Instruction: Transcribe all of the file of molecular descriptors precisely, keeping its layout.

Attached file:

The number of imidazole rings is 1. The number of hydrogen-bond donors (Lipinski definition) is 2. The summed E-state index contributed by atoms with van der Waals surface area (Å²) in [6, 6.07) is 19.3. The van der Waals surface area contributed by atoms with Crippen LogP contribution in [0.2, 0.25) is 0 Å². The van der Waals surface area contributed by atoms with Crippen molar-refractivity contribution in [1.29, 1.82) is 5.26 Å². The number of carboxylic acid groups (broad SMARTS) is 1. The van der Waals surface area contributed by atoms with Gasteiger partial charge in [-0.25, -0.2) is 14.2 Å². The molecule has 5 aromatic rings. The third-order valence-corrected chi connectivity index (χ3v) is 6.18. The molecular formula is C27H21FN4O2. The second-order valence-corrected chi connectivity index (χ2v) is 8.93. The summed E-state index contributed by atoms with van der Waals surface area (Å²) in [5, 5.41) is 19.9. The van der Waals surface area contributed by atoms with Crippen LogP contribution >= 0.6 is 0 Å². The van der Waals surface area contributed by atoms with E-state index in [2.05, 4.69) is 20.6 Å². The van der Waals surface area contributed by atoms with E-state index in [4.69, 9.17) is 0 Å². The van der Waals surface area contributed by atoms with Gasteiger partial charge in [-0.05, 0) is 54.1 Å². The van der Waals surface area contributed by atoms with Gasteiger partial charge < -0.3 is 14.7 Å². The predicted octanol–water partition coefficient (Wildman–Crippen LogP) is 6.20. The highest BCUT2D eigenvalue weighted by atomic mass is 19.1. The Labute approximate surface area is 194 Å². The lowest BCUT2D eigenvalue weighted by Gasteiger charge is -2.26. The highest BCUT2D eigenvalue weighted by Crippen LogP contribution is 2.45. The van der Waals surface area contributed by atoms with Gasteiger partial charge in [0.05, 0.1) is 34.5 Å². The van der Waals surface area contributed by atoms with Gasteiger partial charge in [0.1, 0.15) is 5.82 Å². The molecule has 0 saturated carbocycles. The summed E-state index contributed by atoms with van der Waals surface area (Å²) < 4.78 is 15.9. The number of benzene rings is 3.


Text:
The number of imidazole rings is 1. The number of hydrogen-bond donors (Lipinski definition) is 2. The summed E-state index contributed by atoms with van der Waals surface area (Å²) in [6, 6.07) is 19.3. The van der Waals surface area contributed by atoms with Crippen LogP contribution in [0.2, 0.25) is 0 Å². The van der Waals surface area contributed by atoms with Crippen molar-refractivity contribution in [1.29, 1.82) is 5.26 Å². The number of carboxylic acid groups (broad SMARTS) is 1. The van der Waals surface area contributed by atoms with Gasteiger partial charge in [-0.25, -0.2) is 14.2 Å². The molecule has 5 aromatic rings. The third-order valence-corrected chi connectivity index (χ3v) is 6.18. The molecular formula is C27H21FN4O2. The second-order valence-corrected chi connectivity index (χ2v) is 8.93. The summed E-state index contributed by atoms with van der Waals surface area (Å²) in [5, 5.41) is 19.9. The van der Waals surface area contributed by atoms with Crippen LogP contribution >= 0.6 is 0 Å². The van der Waals surface area contributed by atoms with E-state index in [2.05, 4.69) is 20.6 Å². The van der Waals surface area contributed by atoms with E-state index in [4.69, 9.17) is 0 Å². The van der Waals surface area contributed by atoms with Gasteiger partial charge in [-0.05, 0) is 54.1 Å². The van der Waals surface area contributed by atoms with Gasteiger partial charge < -0.3 is 14.7 Å². The predicted octanol–water partition coefficient (Wildman–Crippen LogP) is 6.20. The highest BCUT2D eigenvalue weighted by atomic mass is 19.1. The Labute approximate surface area is 194 Å². The lowest BCUT2D eigenvalue weighted by Gasteiger charge is -2.26. The highest BCUT2D eigenvalue weighted by Crippen LogP contribution is 2.45. The van der Waals surface area contributed by atoms with Gasteiger partial charge in [0.05, 0.1) is 34.5 Å². The van der Waals surface area contributed by atoms with Gasteiger partial charge in [0.1, 0.15) is 5.82 Å². The molecule has 0 saturated carbocycles. The summed E-state index contributed by atoms with van der Waals surface area (Å²) < 4.78 is 15.9. The number of benzene rings is 3.